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Ranch-style home refurb featured on magazine cover
Original architect of 1957 house approves of restoration efforts

By Chris Brawley Morgan Published: April 5, 2008
Metropolitan Home magazine took a rare trip into the heartland for its April issue — "Renovation Goes Green & Gorgeous!” — and landed at the home of Cara and Robert Barnes in Oklahoma City.

The Barnes' mid-century home at 2532 Pembroke Terrace garnered eight glossy pages in the prestigious chronicle of modern design.

Cara Barnes, a public relations consultant, and Robert Barnes, an oil-and-gas attorney, spent 10 months renovating or replacing nearly every facet of their 1957 home.

"As I look around, every surface got something,” Cara Barnes said.

The center-cut redwood ceilings were restored. The terrazzo floors were polished. The sunken six-sided bathtub was retiled.

The architect, George Seminoff, 81, an Oklahoma City resident, enthusiastically approves.

"They didn't change a single material. They spent a lot of money on the house — not changing it, just restoring it, just refreshing it,” he said.

The only structural change in the 2,700-square-foot ranch-style home was the removal of a kitchen wall, necessary to open the kitchen to the rest of the house. Cara Barnes is quick to point out, however, that the counter peninsula provides the same footprint as the wall.

Robert Barnes told Metropolitan Home: "I loved the way the house just opens up in front of you as you walk in. We didn't want to be the ones to screw it up.”

John Chadwick, a former Oklahoma City resident who owns a New York design firm, was the designer for the project.

It was Chadwick who proposed the story to Metropolitan Home, which he considers one of the top three design publications in the nation. The other two are Elle Decor and Architectural Digest. "Very few” Oklahoma homes make the pages of any of the three publications, Chadwick said.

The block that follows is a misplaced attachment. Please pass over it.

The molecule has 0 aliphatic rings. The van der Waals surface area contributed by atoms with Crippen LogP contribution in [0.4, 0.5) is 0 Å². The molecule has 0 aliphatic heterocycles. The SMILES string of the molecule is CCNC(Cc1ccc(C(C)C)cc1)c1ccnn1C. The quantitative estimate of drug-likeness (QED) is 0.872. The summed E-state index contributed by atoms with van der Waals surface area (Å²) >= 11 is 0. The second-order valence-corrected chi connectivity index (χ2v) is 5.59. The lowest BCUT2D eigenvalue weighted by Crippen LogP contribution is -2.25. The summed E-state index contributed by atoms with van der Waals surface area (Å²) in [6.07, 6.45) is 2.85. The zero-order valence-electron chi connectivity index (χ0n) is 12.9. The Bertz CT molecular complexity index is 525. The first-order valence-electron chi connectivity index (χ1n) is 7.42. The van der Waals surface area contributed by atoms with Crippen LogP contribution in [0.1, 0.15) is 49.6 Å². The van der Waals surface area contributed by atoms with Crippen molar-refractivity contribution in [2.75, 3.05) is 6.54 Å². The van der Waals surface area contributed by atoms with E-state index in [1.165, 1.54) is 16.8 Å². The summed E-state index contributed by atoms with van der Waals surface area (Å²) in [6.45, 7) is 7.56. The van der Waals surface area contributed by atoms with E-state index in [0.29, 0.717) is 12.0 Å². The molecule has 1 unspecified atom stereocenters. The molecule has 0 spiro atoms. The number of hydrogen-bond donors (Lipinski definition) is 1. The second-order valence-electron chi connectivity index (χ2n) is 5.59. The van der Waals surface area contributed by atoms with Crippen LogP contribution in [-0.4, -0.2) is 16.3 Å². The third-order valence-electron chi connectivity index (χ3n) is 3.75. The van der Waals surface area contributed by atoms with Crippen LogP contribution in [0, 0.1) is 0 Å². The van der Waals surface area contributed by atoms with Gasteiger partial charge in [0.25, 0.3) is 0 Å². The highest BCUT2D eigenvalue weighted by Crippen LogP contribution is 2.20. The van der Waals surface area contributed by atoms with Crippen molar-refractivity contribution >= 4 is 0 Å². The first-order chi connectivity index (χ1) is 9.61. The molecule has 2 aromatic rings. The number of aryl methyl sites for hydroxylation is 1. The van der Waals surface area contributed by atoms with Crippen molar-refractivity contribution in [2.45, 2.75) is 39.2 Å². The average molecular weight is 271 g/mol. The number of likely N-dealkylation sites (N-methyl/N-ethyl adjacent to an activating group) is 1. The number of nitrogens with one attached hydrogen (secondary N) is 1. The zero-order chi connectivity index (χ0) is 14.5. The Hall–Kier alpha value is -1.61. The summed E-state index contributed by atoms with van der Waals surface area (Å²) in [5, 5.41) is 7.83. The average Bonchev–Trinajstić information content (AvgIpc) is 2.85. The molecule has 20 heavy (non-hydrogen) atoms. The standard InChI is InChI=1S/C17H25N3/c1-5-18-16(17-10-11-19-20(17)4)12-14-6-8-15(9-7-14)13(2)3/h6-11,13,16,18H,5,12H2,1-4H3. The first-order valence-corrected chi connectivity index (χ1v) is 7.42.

The Barnes home, however, was a special project.

"We were presented with such a fine piece of architecture. It was a pleasure to work with. It is such a playful house. There are no squares or rectangles. The rooms are all trapezoids, hexagons and parallelograms,” Chadwick said.

Seminoff said his design for the one-story brick ranch-style home was greatly influenced by architecture great Frank Lloyd Wright.

"If you are going to copy, you might as well copy the best,” he said.

Wright elements in the Barnes home include sliding shoji screens, a copper fireplace in a chevron pattern, the use of natural materials and the lack of 90-degree angles.

The Barnes bought their home in 2006, shortly after they were married. Their Realtor encouraged them to tour the one-of-a-kind home.

A few steps inside and they were smitten.

"Both of us just went, ‘Oh my gosh.' The glass in the back looks out over this peaceful back yard. We realized this is a really special place,” Cara Barnes said.

In a short time, however, the peace ended and the renovations began.

The natural ash cabinetry was either restored or replaced — in the original design, of course. The master bathroom's original apricot-and-jade tile was damaged and replaced by transparent blue tiles on the walls. Small round tiles — in various shades of blue — were used elsewhere. The vanity was enlarged to accommodate two sinks, but rebuilt to match the original shape.

The leather floor in the bar was particularly tricky. Cara Barnes found several suppliers in New York.

"It was incredibly, incredibly, prohibitively expensive,” she said.

So she appealed to both Looper Leather and the Tandy Leather store in Oklahoma City, which both ended up participating in the project.

"Each step of the way, they were saying, ‘Man, I've never heard of a leather floor, but I bet I can do it,' ” she said.

In fact, most of the trades people who worked on the house were adept professionals, excited about working on something different, she said.

"The painters were artisans.

Continue reading this story on the...

This house plan of the Barnes' home, which originally ran in The Daily Oklahoman in 1959, shows how architect George Seminoff made the home angular, but used no 90-degree angles.


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